Parents' Perspectives on Decisions to Participate in Pediatric Clinical Research: Results From a Focus Group Study With Laypeople
Knowing why parents decide to consent or dissent to participation of their child in pediatric clinical research is essential to further the ethical debate concerning pediatric research. We performed this qualitative focus group study with 16 parents from the Dutch general public to explore their perspectives on decisions to participate in pediatric clinical research. Group discussion revealed the following: Parents conflate clinical research and clinical care, they do not grasp the trajectory of pediatric drug development, their protectiveness matches current research guidelines, and benefit for their child is the most important factor in their decision. Research professionals should be aware of the knowledge gap of parents, the pitfalls of jargon, and unintended false expectations.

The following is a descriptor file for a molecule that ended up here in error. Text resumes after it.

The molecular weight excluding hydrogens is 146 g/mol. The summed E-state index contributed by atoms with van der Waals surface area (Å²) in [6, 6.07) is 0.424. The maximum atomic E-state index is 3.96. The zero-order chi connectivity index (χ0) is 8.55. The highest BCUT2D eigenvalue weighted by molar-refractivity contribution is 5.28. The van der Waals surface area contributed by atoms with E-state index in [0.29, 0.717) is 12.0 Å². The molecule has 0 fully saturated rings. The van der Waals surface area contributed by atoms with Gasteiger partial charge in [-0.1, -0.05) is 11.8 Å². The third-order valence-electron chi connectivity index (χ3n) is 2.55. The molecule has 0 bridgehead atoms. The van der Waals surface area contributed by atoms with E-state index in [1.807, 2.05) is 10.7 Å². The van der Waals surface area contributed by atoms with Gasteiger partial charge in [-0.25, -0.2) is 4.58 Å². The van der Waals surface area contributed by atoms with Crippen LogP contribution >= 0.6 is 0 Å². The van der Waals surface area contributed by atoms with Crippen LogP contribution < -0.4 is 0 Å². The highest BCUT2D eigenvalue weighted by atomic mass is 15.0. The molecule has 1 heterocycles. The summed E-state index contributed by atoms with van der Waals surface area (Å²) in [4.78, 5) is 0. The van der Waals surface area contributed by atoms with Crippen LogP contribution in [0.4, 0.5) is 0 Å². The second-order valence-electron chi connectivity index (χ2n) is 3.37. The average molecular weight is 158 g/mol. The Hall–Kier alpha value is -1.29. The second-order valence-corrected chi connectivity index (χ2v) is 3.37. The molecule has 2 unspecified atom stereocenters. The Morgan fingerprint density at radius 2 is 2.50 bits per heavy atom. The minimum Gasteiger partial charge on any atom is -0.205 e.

|Keywords||clinical trials, children and adolescent/pediatrics, parental consent/child assent, decision-making, capacity/surrogate decision makers, research ethics|
|Persistent URL||dx.doi.org/10.1177/1556264619845599, hdl.handle.net/1765/117809|
|Journal||Journal of Empirical Research on Human Research Ethics|
Tromp, K, & van de Vathorst, S. (2019). Parents' Perspectives on Decisions to Participate in Pediatric Clinical Research: Results From a Focus Group Study With Laypeople. Journal of Empirical Research on Human Research Ethics, 14(3), 243–253. doi:10.1177/1556264619845599